Value Added Tax ("EU VAT") is the system of value added tax ("VAT") adopted by member states in the European Union Value Added Tax Area. European Directive defining the right to recover VAT for VAT-registered companies established in the EU in countries in which they do not perform taxable operations (sales of goods, deliveries, storage, sales of services, etc.). The minimum standard rate of VAT throughout the EU is 15%, although reduced rates of VAT, as low as 5% or 0%, are applied in various states on various sorts of supply.
The European Commission suggests a proposal in 2004 with a view to improve matters for recasting the existing legislation (the Sixth Directive) ensuring that its provisions are presented in a clearer and more lucid manner. Two years later - after extensive discussion and redrafting an amended proposal for a new VAT Directive was finally adopted by the European Council on 28 November 2006. The new Directive, which has repealed and replaced the Sixth Directive, came into force with effect from 1 January 2007 by a single consolidated (and renumbered) text, Council Directive 2006/112/EC or the VAT directive.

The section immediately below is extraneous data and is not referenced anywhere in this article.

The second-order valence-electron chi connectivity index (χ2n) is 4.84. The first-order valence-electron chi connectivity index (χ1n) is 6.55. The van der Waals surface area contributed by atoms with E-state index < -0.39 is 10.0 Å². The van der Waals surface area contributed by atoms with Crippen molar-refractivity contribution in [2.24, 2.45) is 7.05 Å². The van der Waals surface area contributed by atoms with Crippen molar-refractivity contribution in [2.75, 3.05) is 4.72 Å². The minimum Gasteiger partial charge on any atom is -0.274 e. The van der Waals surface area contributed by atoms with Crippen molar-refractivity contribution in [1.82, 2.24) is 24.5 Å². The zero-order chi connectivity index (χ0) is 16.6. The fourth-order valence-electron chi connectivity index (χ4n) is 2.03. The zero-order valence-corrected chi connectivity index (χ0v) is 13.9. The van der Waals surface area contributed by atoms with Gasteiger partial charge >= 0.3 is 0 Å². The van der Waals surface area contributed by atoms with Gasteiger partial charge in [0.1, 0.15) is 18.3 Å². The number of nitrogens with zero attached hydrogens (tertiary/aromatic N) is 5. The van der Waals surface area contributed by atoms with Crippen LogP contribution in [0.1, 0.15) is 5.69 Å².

It was the main basis of the system of value added tax in the European Union. The 6th Directive characterized the EU VAT as harmonization of the member states' general tax on the consumption of goods and services. The 6th Directive defined a taxable transaction within the EU VAT scheme as a transaction involving the supply of goods, the supply of service and the importation of goods.
The EC Sixth Directive enables businesses to recover VAT on business expenditure incurred in their member state of VAT registration.
Why is the 6th Directive important ?
- Basic framework of VAT.
- Compulsory for EU member states.
- Binding interpretation by European Court of Justice.
- Adoption by EU applicant states.